TriangulationAnother form of delaying, triangulation, occurs when one person, who is in conflict with another, takes the issue to a third person. Triangulation is nothing more than ganging up. You can try to justify it in many ways. "I just want to know if I'm seeing everything," or "Am I the only one who is bothered by this," or even, "I want to run something by you to make sure I'm saying it right before I go to him." These rationales rarely work. Taking an issue to someone other than the person you are in conflict with will set up the relationship for failure.

One of your co-workers, Margaret, asks if there is any money missing from your purse. You check and tell her, "no." Margaret then confides that she thinks Susan has taken some money from her, and tells you to keep an eye out. Susan has no idea that the two of you are now formally conspiring against her. Maybe she's taken the money; maybe she hasn't. At this point, you can't act as if nothing has changed between you and Susan, for it has. You have been infected with Margaret's suspicions through triangulation. From now on, you will be suspicious of Susan, even though you have no evidence. You have only Margaret's suspicion. This is horribly cruel — and completely unfair.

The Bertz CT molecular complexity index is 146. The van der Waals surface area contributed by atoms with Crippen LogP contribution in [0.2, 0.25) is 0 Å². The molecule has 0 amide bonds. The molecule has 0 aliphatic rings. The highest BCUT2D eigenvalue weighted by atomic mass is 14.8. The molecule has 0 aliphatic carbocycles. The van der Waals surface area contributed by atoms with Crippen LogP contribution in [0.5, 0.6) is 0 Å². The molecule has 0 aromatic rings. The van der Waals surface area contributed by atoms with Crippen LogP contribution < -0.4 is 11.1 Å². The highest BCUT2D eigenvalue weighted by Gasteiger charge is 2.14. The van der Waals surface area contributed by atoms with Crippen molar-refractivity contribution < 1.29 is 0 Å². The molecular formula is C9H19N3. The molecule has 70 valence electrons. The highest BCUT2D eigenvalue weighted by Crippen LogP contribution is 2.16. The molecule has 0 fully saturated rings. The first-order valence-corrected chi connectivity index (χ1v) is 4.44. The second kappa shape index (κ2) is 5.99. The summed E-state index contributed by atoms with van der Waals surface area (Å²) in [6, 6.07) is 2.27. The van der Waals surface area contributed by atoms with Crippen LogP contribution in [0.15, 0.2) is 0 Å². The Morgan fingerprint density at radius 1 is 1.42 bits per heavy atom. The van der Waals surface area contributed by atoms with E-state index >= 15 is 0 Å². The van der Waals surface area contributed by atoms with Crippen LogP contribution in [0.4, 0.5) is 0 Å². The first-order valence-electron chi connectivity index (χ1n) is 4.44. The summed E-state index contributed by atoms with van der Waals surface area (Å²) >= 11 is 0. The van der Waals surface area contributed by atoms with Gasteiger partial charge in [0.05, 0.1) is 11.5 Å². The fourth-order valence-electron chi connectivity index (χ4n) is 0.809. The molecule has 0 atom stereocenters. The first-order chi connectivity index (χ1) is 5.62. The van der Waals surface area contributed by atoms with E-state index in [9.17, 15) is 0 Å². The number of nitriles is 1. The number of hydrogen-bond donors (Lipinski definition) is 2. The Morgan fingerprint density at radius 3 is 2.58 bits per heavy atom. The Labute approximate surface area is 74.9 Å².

Susan deserves the chance to address the issues. Deliberately withholding information from her is the same as lying; furthermore, if a person must resort to guessing about issues, they will likely guess incorrectly.

Triangulation exacerbates everything it touches. Simple matters get blown out of proportion as more peripheral people become part of the buzz. If you really want to hurt someone's feelings, put them squarely on the defensive, and dramatically limit the possibility of resolving an issue, triangulation is the tool to use.